Because of these concerns, it may not be in the best interest of patients who have both panic disorder and a current substance abuse problem to use the BZs for their anxiety. Studies indicate that between 35 and 45 percent of patients are able to withdraw from the BZs without difficulty. These are symptoms of withdrawal, rebound, and relapse, which can sometimes occur simultaneously. Physical dependence means that when a person stops taking a drug or reduces the dose quickly, he or she will experience symptoms of withdrawal.Benzodiazepines should never be taking while attempting to become pregnant, while pregnant or while breastfeeding. BZ withdrawal symptoms usually begin soon after reduction of the drug begins.If taken after meals, side effects such as drowsiness can diminish, and the therapeutic effects can last longer.Your physician can increase this dosage by adding 0.5 mg to one of the three daily doses up to a maximum of 2 mg three times per day.Between 10 to 35 percent of patients will experience the rebound of anxiety symptoms, especially panic attacks, when they discontinue the BZs too rapidly. One approach is to remain at each new lower dose for two weeks before the next reduction. About 10 to 20% of panic disorder patients fail to respond adequately to Xanax.Tapering a BZ over a two- to four-month period can lead to significantly less withdrawal symptoms. Helpful for phobias, social anxiety, OCD, and panic disorder. To block panic attacks, two to four weeks of treatment may be needed. Do not take if planning to get pregnant, while pregnant or while breast-feeding.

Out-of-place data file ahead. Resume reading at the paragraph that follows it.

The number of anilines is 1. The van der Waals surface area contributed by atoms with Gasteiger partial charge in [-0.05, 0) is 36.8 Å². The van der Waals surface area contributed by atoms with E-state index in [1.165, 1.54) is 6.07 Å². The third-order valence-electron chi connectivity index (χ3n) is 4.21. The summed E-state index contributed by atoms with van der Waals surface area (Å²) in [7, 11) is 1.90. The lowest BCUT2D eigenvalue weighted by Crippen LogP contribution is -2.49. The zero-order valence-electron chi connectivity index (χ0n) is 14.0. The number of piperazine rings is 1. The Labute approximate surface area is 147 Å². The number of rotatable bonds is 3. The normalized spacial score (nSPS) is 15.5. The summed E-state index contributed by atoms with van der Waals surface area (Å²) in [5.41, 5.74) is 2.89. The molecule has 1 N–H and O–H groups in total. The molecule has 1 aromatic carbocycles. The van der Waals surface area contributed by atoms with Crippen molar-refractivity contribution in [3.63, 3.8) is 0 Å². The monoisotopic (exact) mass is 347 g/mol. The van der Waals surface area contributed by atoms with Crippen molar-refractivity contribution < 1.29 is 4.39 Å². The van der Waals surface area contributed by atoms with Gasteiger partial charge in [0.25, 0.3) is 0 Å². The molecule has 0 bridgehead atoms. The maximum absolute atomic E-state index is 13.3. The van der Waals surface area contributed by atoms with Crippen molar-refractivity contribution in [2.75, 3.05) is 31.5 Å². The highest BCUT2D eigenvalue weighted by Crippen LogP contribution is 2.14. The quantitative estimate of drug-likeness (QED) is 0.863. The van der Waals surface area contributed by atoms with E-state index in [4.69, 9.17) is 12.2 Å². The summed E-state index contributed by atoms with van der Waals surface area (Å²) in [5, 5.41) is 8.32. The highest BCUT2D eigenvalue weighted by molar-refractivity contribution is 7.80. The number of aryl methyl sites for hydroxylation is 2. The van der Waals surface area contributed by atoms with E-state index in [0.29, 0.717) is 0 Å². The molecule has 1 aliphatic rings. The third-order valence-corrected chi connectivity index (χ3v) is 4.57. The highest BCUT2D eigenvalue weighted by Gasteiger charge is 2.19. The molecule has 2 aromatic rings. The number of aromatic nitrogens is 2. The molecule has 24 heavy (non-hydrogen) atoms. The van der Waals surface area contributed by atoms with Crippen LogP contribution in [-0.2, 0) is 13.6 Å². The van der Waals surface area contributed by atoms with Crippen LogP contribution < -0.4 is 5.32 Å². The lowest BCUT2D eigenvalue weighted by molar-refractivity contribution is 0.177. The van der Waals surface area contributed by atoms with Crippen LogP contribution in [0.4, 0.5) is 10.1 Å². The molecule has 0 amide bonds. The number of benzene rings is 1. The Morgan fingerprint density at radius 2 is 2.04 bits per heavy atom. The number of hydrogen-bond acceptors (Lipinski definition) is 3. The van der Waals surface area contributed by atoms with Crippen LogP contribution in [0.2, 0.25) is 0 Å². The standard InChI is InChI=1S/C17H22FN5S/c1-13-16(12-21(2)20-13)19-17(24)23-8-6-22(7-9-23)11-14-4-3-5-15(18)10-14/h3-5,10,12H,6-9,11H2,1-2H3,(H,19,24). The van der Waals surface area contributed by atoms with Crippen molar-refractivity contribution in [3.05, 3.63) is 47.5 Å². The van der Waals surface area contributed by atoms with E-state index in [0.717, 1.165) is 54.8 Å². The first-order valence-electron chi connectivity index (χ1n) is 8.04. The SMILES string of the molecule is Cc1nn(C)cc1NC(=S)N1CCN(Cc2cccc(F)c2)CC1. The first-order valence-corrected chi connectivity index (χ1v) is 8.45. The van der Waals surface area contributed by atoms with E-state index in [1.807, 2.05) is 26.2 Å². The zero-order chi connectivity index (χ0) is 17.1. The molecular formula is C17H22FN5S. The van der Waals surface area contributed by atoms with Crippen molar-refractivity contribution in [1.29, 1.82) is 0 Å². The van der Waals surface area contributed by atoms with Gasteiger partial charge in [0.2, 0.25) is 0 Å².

Studies suggest that they are effective in reducing symptoms of anxiety in approximately 70-80% of patients. Tolerance does not develop in the anti-panic or other therapeutic effects.
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Z-drugs are non-benzodiazepine drugs that are often used to treat insomnia and other sleep disorders.
Rarely, a patient will experience disinhibition: they lose control of some of their impulses and do things they wouldn't ordinarily do, like increased arguing, driving the car recklessly or shoplifting. A patient taking a BZ should drink very little alcohol and should refrain from drinking within hours of driving a car. Although it is rare for a person with an anxiety disorder to abuse a benzodiazepine, patients with a history of substance abuse report a more euphoric effect from the BZs than do control subjects.
If taken over long periods, the BZs can produce a loss of muscle coordination and some cognitive impairment, especially in the elderly. They also can use the BZs to help with sleep, to control anxiety produced by other drugs or to reduce withdrawal symptoms from other drugs.